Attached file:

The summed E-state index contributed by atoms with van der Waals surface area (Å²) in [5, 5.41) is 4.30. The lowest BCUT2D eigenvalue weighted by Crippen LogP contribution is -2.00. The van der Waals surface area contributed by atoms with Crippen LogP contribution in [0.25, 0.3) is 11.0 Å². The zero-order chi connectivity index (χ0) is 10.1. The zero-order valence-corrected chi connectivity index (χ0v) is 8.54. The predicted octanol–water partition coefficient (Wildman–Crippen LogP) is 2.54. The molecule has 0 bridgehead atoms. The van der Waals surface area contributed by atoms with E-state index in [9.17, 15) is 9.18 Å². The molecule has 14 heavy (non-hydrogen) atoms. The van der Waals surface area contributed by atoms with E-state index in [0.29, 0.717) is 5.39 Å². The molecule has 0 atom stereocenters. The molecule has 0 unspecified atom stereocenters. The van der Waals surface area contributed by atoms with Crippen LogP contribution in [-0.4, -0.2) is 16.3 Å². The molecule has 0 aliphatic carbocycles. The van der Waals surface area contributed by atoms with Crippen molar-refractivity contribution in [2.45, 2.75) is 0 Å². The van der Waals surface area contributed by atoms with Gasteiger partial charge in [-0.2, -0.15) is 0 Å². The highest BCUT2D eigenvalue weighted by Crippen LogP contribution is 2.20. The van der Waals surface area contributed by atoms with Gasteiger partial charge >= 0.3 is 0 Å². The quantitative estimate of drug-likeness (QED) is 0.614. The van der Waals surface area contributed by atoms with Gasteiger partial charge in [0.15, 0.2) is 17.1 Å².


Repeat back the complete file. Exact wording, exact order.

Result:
The summed E-state index contributed by atoms with van der Waals surface area (Å²) in [5, 5.41) is 4.30. The lowest BCUT2D eigenvalue weighted by Crippen LogP contribution is -2.00. The van der Waals surface area contributed by atoms with Crippen LogP contribution in [0.25, 0.3) is 11.0 Å². The zero-order chi connectivity index (χ0) is 10.1. The zero-order valence-corrected chi connectivity index (χ0v) is 8.54. The predicted octanol–water partition coefficient (Wildman–Crippen LogP) is 2.54. The molecule has 0 bridgehead atoms. The van der Waals surface area contributed by atoms with E-state index in [9.17, 15) is 9.18 Å². The molecule has 14 heavy (non-hydrogen) atoms. The van der Waals surface area contributed by atoms with E-state index in [0.29, 0.717) is 5.39 Å². The molecule has 0 atom stereocenters. The molecule has 0 unspecified atom stereocenters. The van der Waals surface area contributed by atoms with Crippen LogP contribution in [-0.4, -0.2) is 16.3 Å². The molecule has 0 aliphatic carbocycles. The van der Waals surface area contributed by atoms with Crippen molar-refractivity contribution in [2.45, 2.75) is 0 Å². The van der Waals surface area contributed by atoms with Gasteiger partial charge in [-0.2, -0.15) is 0 Å². The highest BCUT2D eigenvalue weighted by Crippen LogP contribution is 2.20. The van der Waals surface area contributed by atoms with Gasteiger partial charge >= 0.3 is 0 Å². The quantitative estimate of drug-likeness (QED) is 0.614. The van der Waals surface area contributed by atoms with Gasteiger partial charge in [0.15, 0.2) is 17.1 Å².